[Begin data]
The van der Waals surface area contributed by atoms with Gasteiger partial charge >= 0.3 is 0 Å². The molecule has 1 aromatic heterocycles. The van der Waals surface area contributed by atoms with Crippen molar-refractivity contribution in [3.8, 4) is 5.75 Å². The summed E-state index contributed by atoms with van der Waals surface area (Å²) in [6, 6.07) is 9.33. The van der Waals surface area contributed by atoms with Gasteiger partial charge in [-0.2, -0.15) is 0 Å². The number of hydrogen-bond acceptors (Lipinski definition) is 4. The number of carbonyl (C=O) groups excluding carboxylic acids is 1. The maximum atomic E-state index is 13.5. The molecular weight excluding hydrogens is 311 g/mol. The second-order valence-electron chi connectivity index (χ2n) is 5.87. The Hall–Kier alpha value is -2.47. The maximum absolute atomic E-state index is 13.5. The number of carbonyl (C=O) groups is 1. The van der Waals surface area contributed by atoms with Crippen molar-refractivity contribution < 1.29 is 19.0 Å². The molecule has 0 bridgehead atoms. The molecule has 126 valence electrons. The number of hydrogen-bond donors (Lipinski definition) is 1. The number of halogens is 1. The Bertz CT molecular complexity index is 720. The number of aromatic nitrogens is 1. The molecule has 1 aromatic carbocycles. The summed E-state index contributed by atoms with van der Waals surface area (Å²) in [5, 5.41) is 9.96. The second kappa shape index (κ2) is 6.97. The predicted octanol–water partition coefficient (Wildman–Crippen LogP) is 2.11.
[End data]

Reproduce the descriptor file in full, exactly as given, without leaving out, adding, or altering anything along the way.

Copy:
The van der Waals surface area contributed by atoms with Gasteiger partial charge >= 0.3 is 0 Å². The molecule has 1 aromatic heterocycles. The van der Waals surface area contributed by atoms with Crippen molar-refractivity contribution in [3.8, 4) is 5.75 Å². The summed E-state index contributed by atoms with van der Waals surface area (Å²) in [6, 6.07) is 9.33. The van der Waals surface area contributed by atoms with Gasteiger partial charge in [-0.2, -0.15) is 0 Å². The number of hydrogen-bond acceptors (Lipinski definition) is 4. The number of carbonyl (C=O) groups excluding carboxylic acids is 1. The maximum atomic E-state index is 13.5. The molecular weight excluding hydrogens is 311 g/mol. The second-order valence-electron chi connectivity index (χ2n) is 5.87. The Hall–Kier alpha value is -2.47. The maximum absolute atomic E-state index is 13.5. The number of carbonyl (C=O) groups is 1. The van der Waals surface area contributed by atoms with Crippen molar-refractivity contribution < 1.29 is 19.0 Å². The molecule has 0 bridgehead atoms. The molecule has 126 valence electrons. The number of hydrogen-bond donors (Lipinski definition) is 1. The number of halogens is 1. The Bertz CT molecular complexity index is 720. The number of aromatic nitrogens is 1. The molecule has 1 aromatic carbocycles. The summed E-state index contributed by atoms with van der Waals surface area (Å²) in [5, 5.41) is 9.96. The second kappa shape index (κ2) is 6.97. The predicted octanol–water partition coefficient (Wildman–Crippen LogP) is 2.11.